Communities denounce violence and human rights violations in the Brazilian Cerrado’s ag frontier
Wednesday, March 28th, 2018
Civil society organisations in the Brazilian Cerrado have issued a statement denouncing the “alarming increase in violence and violations of rights of the communities” associated with a government-driven agricultural project.
The signatories to the statement, the Articulation of the Populations Impacted by Matopiba and the National Campaign in Defense of the Cerrado, have accused armed groups of threatening and intimidating members of traditional communities who have been struggling against large-scale agribusiness activities in the state of Piauí.
Piauí is one of four states in northeast Brazil where the federal government has been promoting the MATOPIBA Agricultural Development Plan. This is one of Brazil’s latest agricultural frontiers, where cattle ranching and soy plantations have pushed into the Cerrado biome, the world’s most biodiverse savannah.
The statement highlights the plight of the Morro D’água community, who are reportedly being forced off their land for the project. Members of the community claim that they were approached by armed men in the service of a farm owner. The communities have criticised police inaction over the case.
The Cerrado lost nearly 19,000 Km2 of native vegetation between 2013 and 2015 to large-scale agriculture. The biome, which has so far lost over 50 percent of its original area, has been deforested at higher rates than the Amazon in the past decade. In the four states targeted by the MATOPIBA project, the main deforestation frontier, 62 percent of agricultural expansion in recent years has replaced native vegetation.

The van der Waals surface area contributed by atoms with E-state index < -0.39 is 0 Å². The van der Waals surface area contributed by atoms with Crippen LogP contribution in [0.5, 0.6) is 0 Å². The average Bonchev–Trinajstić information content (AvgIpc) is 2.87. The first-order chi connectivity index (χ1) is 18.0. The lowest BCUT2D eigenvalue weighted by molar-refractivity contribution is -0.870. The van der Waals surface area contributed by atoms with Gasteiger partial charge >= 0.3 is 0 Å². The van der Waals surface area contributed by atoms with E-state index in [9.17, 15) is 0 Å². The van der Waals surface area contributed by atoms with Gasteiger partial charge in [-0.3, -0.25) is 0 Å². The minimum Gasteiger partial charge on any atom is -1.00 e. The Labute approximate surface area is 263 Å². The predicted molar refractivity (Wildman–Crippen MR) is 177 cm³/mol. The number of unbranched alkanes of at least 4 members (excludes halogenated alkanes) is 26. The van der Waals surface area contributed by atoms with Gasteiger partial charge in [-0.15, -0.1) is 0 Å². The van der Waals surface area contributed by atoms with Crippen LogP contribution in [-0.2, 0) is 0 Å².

More than 60 companies, among them Walmart, Unilever, Nestlé, McDonald’s, Carrefour and Danone, have joined the Manifesto do Cerrado – a campaign launched by environmental organisations last year – and committed to fight deforestation in the Cerrado by monitoring their soy and beef purchases from the region.
The Articulation of the Populations Impacted by MATOPIBA and the National Campaign in Defense of the Cerrado have attributed the expansion of agribusiness in the Cerrado to foreign investments “in real estate acquired illegally by entrepreneurs and farmers”. They have also denounced the Land State Regularization, a law which has aggravated the conflict by allowing the “regularization of land soon after being invaded by farmers and companies”.